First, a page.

Improve your research skills
The Library will be offering integrated support for your research process as you complete your Film and Television Studies dissertation. We'll be supporting sessions and offering online support - if you choose to do a dissertation watch this space (and keep an eye on your Warwick inbox) for more details!
In the meantime, are you trying to find topic ideas?
Look at institutional websites
- The British Film Institute Library has good collections of documentation and information on film and television, with a national and international scope
- The BBC Archives holds collections of radio and television programmes, documents and photographs
- The University's own Modern Records Centre holds records of the Confederation of British Industry, Trade Unions and some personal papers relating to Film. Whilst you're just looking for ideas at the moment, The Library may be able to advise you on collections or arrange access to them as your dissertation research progresses. Have a look at the websites linked below to look for ideas
Look at journal articles and talk to tutors about topic areas
- Look through the reading lists from your different courses and look for topics that interest you. Can you extend the research or take it in another direction?
- Look at the research that departmental staff do: use their web pages as a starting point. You can also consult the Warwick Research Archives Project repository for articles and e-thesis written by staff. If there are projects which interest you, talk to staff about whether you could do something similar
Look at recent journal articles
Your project should reflect recent research on the topic area. Consulting journals provides a good appreciation of the current state of research and alerts you to current controversies and debate. Journal articles can provide you with an in-depth understanding of an author's work. They are also generally peer-reviewed, which means that experts in the field have agreed that the research is good quality.
The following journals could be a useful starting point:
Read Film and Television studies blogs
Blogs can present recent research which may be of interest for you. If you search for blogs yourself, be careful to evaluate the blog, and only use it as inspiration for further research. A good example we have found, which you may like to look at is:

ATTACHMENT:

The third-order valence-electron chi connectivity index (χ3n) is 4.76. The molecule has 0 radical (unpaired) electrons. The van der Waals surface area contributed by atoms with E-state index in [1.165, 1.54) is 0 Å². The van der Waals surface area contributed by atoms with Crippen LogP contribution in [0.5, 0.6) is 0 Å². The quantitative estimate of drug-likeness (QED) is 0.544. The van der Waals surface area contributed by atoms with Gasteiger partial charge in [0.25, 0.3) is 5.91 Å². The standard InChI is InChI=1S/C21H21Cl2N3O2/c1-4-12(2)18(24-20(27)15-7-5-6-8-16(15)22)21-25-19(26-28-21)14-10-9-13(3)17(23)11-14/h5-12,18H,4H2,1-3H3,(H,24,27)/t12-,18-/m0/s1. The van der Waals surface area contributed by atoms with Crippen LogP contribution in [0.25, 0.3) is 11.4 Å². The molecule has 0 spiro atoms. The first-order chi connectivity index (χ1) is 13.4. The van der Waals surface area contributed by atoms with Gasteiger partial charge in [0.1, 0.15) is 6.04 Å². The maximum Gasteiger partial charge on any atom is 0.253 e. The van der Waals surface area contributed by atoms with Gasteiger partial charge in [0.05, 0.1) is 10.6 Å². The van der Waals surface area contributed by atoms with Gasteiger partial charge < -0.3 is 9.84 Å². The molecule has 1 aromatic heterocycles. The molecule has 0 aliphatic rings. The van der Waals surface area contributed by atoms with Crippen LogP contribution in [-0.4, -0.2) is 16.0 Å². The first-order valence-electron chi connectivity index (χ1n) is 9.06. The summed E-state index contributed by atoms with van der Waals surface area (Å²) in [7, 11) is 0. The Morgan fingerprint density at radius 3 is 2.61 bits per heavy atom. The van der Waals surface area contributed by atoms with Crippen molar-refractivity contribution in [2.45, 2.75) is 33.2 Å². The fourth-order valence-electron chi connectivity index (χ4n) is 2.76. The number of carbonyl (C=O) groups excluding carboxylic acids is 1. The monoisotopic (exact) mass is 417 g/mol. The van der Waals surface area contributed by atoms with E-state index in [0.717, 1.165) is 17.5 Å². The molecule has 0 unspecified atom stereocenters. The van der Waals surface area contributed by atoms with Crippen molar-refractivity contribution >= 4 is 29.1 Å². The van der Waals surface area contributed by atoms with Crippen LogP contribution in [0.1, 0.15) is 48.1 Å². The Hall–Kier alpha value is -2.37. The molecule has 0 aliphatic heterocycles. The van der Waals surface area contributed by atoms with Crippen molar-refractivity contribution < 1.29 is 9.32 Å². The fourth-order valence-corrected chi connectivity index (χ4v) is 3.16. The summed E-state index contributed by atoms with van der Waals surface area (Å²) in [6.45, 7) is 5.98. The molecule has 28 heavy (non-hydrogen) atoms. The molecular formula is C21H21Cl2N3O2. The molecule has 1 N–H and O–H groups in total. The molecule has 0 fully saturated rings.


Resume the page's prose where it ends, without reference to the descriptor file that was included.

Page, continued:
Key services over the summer vacation
Some databases and online sources help you keep up to date with the most current and relevant advances in your research area. The main ways of doing this are:
- RSS feeds. You can use a feed reader, like Google Reader, to keep up to date with news from several sources at once.
- Journal alerts. You can be informed each time a journal publishes new material, by setting up a journal alert.
- Search alerts. Once you have found the best search terms, you can save that search and request to be alerted when new articles which fit your search criteria become available.
- Citation alerts. You can be alerted when someone else publishes a resource which cites a particular key article or resource you have found.
SCONUL Access Scheme
- Which Libraries can I access? A list of participating libraries can be found on the SCONUL Access website
- Will I be able to borrow? Yes, although borrowing rights will vary between individual libraries
- How do I join? More information about how to join see the Library's SCONUL access scheme.
If you have found useful books for your research at Warwick you may be wondering if you can borrow them over the summer vacation. You can! See borrowing for more information.
Key resources guides
- The database International Film Archive (FIAF) allows you to search a range of academic journals for articles about film and television.
- Google Scholar can help you find lots of information, but make sure you use Scholar not just Google's main search, to save you time and make sure the articles you find are relevant and current.
- Business Source Premier is a business research database, but may be useful for finding information on marketing in the film and television studies industry. Ask your ASL for more information if you need.